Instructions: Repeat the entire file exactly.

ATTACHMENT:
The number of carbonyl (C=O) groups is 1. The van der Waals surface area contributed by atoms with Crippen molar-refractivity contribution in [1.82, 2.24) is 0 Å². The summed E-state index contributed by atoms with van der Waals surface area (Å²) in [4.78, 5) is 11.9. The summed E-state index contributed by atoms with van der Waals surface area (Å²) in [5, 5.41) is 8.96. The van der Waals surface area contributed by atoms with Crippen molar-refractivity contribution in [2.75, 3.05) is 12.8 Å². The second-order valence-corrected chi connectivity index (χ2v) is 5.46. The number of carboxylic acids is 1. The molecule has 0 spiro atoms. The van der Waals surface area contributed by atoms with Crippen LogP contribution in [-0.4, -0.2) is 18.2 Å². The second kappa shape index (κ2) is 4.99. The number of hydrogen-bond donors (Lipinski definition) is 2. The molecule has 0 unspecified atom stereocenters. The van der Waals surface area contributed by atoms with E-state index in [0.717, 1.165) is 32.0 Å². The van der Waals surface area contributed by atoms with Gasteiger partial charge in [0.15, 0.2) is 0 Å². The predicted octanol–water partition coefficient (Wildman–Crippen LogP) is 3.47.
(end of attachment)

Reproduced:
The number of carbonyl (C=O) groups is 1. The van der Waals surface area contributed by atoms with Crippen molar-refractivity contribution in [1.82, 2.24) is 0 Å². The summed E-state index contributed by atoms with van der Waals surface area (Å²) in [4.78, 5) is 11.9. The summed E-state index contributed by atoms with van der Waals surface area (Å²) in [5, 5.41) is 8.96. The van der Waals surface area contributed by atoms with Crippen molar-refractivity contribution in [2.75, 3.05) is 12.8 Å². The second-order valence-corrected chi connectivity index (χ2v) is 5.46. The number of carboxylic acids is 1. The molecule has 0 spiro atoms. The van der Waals surface area contributed by atoms with Crippen LogP contribution in [-0.4, -0.2) is 18.2 Å². The second kappa shape index (κ2) is 4.99. The number of hydrogen-bond donors (Lipinski definition) is 2. The molecule has 0 unspecified atom stereocenters. The van der Waals surface area contributed by atoms with E-state index in [0.717, 1.165) is 32.0 Å². The van der Waals surface area contributed by atoms with Gasteiger partial charge in [0.15, 0.2) is 0 Å². The predicted octanol–water partition coefficient (Wildman–Crippen LogP) is 3.47.